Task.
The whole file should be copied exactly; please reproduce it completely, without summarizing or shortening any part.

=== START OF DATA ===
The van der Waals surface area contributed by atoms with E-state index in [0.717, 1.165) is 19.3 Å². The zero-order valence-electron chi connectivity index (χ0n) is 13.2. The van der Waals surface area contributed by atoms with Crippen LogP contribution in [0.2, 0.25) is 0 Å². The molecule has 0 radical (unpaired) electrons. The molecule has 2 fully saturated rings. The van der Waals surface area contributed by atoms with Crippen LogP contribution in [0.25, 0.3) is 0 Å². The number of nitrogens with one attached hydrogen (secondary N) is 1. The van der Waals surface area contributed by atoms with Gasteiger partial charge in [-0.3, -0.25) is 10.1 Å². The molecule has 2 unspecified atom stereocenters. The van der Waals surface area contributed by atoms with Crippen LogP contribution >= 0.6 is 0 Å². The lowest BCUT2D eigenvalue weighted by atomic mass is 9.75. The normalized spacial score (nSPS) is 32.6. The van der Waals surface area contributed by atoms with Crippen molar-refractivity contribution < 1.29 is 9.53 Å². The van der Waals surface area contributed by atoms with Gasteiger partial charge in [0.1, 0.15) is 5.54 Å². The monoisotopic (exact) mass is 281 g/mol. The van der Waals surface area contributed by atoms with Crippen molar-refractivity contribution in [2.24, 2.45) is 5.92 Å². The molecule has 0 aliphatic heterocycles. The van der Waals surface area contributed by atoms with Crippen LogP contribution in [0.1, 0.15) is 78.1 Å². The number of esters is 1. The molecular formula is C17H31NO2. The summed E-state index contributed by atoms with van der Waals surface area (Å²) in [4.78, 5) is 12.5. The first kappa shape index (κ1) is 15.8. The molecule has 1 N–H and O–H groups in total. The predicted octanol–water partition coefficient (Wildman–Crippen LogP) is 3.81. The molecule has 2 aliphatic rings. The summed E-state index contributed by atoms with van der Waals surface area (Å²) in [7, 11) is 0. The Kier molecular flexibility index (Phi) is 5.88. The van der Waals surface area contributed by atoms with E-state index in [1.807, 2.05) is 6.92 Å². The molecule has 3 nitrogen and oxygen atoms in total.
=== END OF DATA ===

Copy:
The van der Waals surface area contributed by atoms with E-state index in [0.717, 1.165) is 19.3 Å². The zero-order valence-electron chi connectivity index (χ0n) is 13.2. The van der Waals surface area contributed by atoms with Crippen LogP contribution in [0.2, 0.25) is 0 Å². The molecule has 0 radical (unpaired) electrons. The molecule has 2 fully saturated rings. The van der Waals surface area contributed by atoms with Crippen LogP contribution in [0.25, 0.3) is 0 Å². The number of nitrogens with one attached hydrogen (secondary N) is 1. The van der Waals surface area contributed by atoms with Gasteiger partial charge in [-0.3, -0.25) is 10.1 Å². The molecule has 2 unspecified atom stereocenters. The van der Waals surface area contributed by atoms with Crippen LogP contribution >= 0.6 is 0 Å². The lowest BCUT2D eigenvalue weighted by atomic mass is 9.75. The normalized spacial score (nSPS) is 32.6. The van der Waals surface area contributed by atoms with Crippen molar-refractivity contribution < 1.29 is 9.53 Å². The van der Waals surface area contributed by atoms with Gasteiger partial charge in [0.1, 0.15) is 5.54 Å². The monoisotopic (exact) mass is 281 g/mol. The van der Waals surface area contributed by atoms with Crippen molar-refractivity contribution in [2.24, 2.45) is 5.92 Å². The molecule has 0 aliphatic heterocycles. The van der Waals surface area contributed by atoms with Crippen LogP contribution in [0.1, 0.15) is 78.1 Å². The number of esters is 1. The molecular formula is C17H31NO2. The summed E-state index contributed by atoms with van der Waals surface area (Å²) in [4.78, 5) is 12.5. The first kappa shape index (κ1) is 15.8. The molecule has 1 N–H and O–H groups in total. The predicted octanol–water partition coefficient (Wildman–Crippen LogP) is 3.81. The molecule has 2 aliphatic rings. The summed E-state index contributed by atoms with van der Waals surface area (Å²) in [7, 11) is 0. The Kier molecular flexibility index (Phi) is 5.88. The van der Waals surface area contributed by atoms with E-state index in [1.807, 2.05) is 6.92 Å². The molecule has 3 nitrogen and oxygen atoms in total.